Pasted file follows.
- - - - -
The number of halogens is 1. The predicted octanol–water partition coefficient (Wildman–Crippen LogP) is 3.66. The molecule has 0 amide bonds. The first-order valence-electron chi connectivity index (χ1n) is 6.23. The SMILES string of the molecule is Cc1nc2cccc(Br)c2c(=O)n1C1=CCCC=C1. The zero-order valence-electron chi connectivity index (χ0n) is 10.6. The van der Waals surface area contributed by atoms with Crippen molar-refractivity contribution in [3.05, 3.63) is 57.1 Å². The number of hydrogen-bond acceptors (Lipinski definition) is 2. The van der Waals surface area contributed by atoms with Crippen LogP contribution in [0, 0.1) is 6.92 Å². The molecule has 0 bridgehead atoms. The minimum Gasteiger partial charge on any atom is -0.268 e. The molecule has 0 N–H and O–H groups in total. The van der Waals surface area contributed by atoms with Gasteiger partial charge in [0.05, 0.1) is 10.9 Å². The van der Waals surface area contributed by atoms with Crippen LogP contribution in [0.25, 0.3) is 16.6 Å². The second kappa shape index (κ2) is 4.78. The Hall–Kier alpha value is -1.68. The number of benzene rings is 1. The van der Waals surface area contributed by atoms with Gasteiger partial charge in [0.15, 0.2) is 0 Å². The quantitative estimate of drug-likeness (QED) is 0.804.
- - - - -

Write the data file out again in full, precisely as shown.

The number of halogens is 1. The predicted octanol–water partition coefficient (Wildman–Crippen LogP) is 3.66. The molecule has 0 amide bonds. The first-order valence-electron chi connectivity index (χ1n) is 6.23. The SMILES string of the molecule is Cc1nc2cccc(Br)c2c(=O)n1C1=CCCC=C1. The zero-order valence-electron chi connectivity index (χ0n) is 10.6. The van der Waals surface area contributed by atoms with Crippen molar-refractivity contribution in [3.05, 3.63) is 57.1 Å². The number of hydrogen-bond acceptors (Lipinski definition) is 2. The van der Waals surface area contributed by atoms with Crippen LogP contribution in [0, 0.1) is 6.92 Å². The molecule has 0 bridgehead atoms. The minimum Gasteiger partial charge on any atom is -0.268 e. The molecule has 0 N–H and O–H groups in total. The van der Waals surface area contributed by atoms with Gasteiger partial charge in [0.05, 0.1) is 10.9 Å². The van der Waals surface area contributed by atoms with Crippen LogP contribution in [0.25, 0.3) is 16.6 Å². The second kappa shape index (κ2) is 4.78. The Hall–Kier alpha value is -1.68. The number of benzene rings is 1. The van der Waals surface area contributed by atoms with Gasteiger partial charge in [0.15, 0.2) is 0 Å². The quantitative estimate of drug-likeness (QED) is 0.804.